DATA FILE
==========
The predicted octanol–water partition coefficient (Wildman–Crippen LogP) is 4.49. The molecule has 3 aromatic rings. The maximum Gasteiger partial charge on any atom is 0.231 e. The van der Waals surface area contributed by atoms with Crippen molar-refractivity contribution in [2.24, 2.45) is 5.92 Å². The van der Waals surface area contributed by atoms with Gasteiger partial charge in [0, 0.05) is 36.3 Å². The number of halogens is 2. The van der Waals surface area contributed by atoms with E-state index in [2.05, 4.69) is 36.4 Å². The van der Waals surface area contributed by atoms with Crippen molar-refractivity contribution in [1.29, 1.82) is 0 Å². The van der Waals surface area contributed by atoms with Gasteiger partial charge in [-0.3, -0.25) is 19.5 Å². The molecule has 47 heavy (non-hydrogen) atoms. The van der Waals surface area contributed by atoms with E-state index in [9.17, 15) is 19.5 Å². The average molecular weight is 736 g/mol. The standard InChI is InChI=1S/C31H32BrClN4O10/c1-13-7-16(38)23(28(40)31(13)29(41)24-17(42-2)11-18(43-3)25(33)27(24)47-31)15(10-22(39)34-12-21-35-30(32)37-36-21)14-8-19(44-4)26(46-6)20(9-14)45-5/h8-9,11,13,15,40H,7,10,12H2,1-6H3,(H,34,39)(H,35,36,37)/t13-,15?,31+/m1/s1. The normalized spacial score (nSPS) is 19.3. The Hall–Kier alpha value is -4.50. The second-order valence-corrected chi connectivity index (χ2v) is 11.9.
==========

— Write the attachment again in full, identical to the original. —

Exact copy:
The predicted octanol–water partition coefficient (Wildman–Crippen LogP) is 4.49. The molecule has 3 aromatic rings. The maximum Gasteiger partial charge on any atom is 0.231 e. The van der Waals surface area contributed by atoms with Crippen molar-refractivity contribution in [2.24, 2.45) is 5.92 Å². The van der Waals surface area contributed by atoms with Gasteiger partial charge in [0, 0.05) is 36.3 Å². The number of halogens is 2. The van der Waals surface area contributed by atoms with E-state index in [2.05, 4.69) is 36.4 Å². The van der Waals surface area contributed by atoms with Crippen molar-refractivity contribution in [1.29, 1.82) is 0 Å². The van der Waals surface area contributed by atoms with Gasteiger partial charge in [-0.3, -0.25) is 19.5 Å². The molecule has 47 heavy (non-hydrogen) atoms. The van der Waals surface area contributed by atoms with E-state index in [9.17, 15) is 19.5 Å². The average molecular weight is 736 g/mol. The standard InChI is InChI=1S/C31H32BrClN4O10/c1-13-7-16(38)23(28(40)31(13)29(41)24-17(42-2)11-18(43-3)25(33)27(24)47-31)15(10-22(39)34-12-21-35-30(32)37-36-21)14-8-19(44-4)26(46-6)20(9-14)45-5/h8-9,11,13,15,40H,7,10,12H2,1-6H3,(H,34,39)(H,35,36,37)/t13-,15?,31+/m1/s1. The normalized spacial score (nSPS) is 19.3. The Hall–Kier alpha value is -4.50. The second-order valence-corrected chi connectivity index (χ2v) is 11.9.